For free-fall applications, the combination of a Rare Earth (RE) grate or plate magnet and a metal separator achieves the best results. Installing both at the beginning of material flow helps protect vital equipment such as grinding mills.
Grate magnets remove small and fine tramp iron from dry, free-flowing products. They are designed for steep-sloped hoppers, floor openings, vertical closed chutes, and ducts. They prevent ferrous and small, weakly magnetic contamination, such as work-hardened stainless steel, from contaminating the product mix.
Grate magnets are made of 1-in.-diam magnetic tubes in a grid formation, allowing feed material to cascade through the grate, effectively spreading magnetic protection through the cross sectioned area of a pipe, chute, or hopper.
Another separator to speed along processing is a Rota-Grate, which removes metal from light, fluffy material that tends to clog and bridge when passed through small openings. This unit rotates a number of powerful magnetic tubes through the material. The magnetic action attracts and holds the unwanted metal and the rotary action prevents the material from packing and plugging the processing line.
Plate magnets also remove ferrous material from a dry product flow. In a typical chute installation, the magnetic material adheres to the magnet face while the product slides across the face of the magnet. The magnetic field attracts and holds ferrous material until the plate is removed for cleaning. The magnet is usually hinged and swung away from the chute and cleaned manually. Plate magnets are simple and economical to install, as well as efficient at removing occasional pieces of tramp metal.
Once the dry material cascades through these magnets, the next stop should be through another metal separator to detect all magnetic and non-magnetic metal contamination. Metal contaminants are rejected through a quick-flap reject unit. Pipe sizes for these uniquely designed detectors range from 1.18 to 9.84 in.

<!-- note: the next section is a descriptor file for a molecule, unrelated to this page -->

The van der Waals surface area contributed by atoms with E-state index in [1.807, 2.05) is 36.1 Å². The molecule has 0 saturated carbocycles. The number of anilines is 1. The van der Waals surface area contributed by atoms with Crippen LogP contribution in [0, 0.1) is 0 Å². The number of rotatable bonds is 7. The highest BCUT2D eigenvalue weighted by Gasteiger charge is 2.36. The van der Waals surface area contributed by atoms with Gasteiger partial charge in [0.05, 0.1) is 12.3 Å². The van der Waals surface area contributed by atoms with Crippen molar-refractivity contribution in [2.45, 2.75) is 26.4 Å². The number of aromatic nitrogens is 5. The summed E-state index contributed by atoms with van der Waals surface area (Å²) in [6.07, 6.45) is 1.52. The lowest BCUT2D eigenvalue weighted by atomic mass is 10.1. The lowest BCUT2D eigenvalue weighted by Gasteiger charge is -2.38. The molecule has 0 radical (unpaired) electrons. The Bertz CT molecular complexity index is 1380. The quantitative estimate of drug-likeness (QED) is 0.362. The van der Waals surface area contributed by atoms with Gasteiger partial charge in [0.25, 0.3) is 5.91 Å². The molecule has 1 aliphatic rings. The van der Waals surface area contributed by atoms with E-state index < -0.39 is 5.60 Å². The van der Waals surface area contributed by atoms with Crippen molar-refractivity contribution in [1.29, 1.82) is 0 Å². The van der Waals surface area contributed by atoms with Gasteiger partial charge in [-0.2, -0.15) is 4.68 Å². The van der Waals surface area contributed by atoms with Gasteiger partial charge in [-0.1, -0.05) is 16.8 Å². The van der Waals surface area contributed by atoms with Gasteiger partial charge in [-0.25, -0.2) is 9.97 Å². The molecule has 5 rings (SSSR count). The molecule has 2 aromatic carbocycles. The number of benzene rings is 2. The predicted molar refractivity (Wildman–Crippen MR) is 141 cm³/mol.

Metal separators are available in wash down or non-wash down designs, depending upon the hygienic nature of the operation and sanitary conditions.
A tunnel-style metal detector should also be strategically placed during the stage when bulk material is transported on a conveyor belt and before final packaging (heading for wash down or after roasting, for example). These conveyor system metal detectors are available in various belt widths and aperture heights and can be calibrated for different material sensitivities. As the bulk material makes its way through the detector, any lingering metal is detected via an automated reject such as a flip gate or head pulley reject.
Dry bulk material can pick up trace metal contamination as it goes through a final hopper and into a super sack or bulk bag. For extra protection, a series of tube magnets coupled with another vertical metal detector/separator is recommended before bagging and sealing. This final step prevents an entire sack or bag from being rejected if contamination is found by the customer. It also protects the processor's brand name and reputation.
Using the right magnet with the proper metal detection technology can safeguard processing equipment and ensure product purity. This tried-and-true “marriage” keeps dry bulk material under strict surveillance at all times and prevents unnecessary machine downtime and costly maintenance.
John Klinge is product manager—metal detection, Eriez (Erie, PA). For more information, call 800-345-4946 or visit www.eriez.com.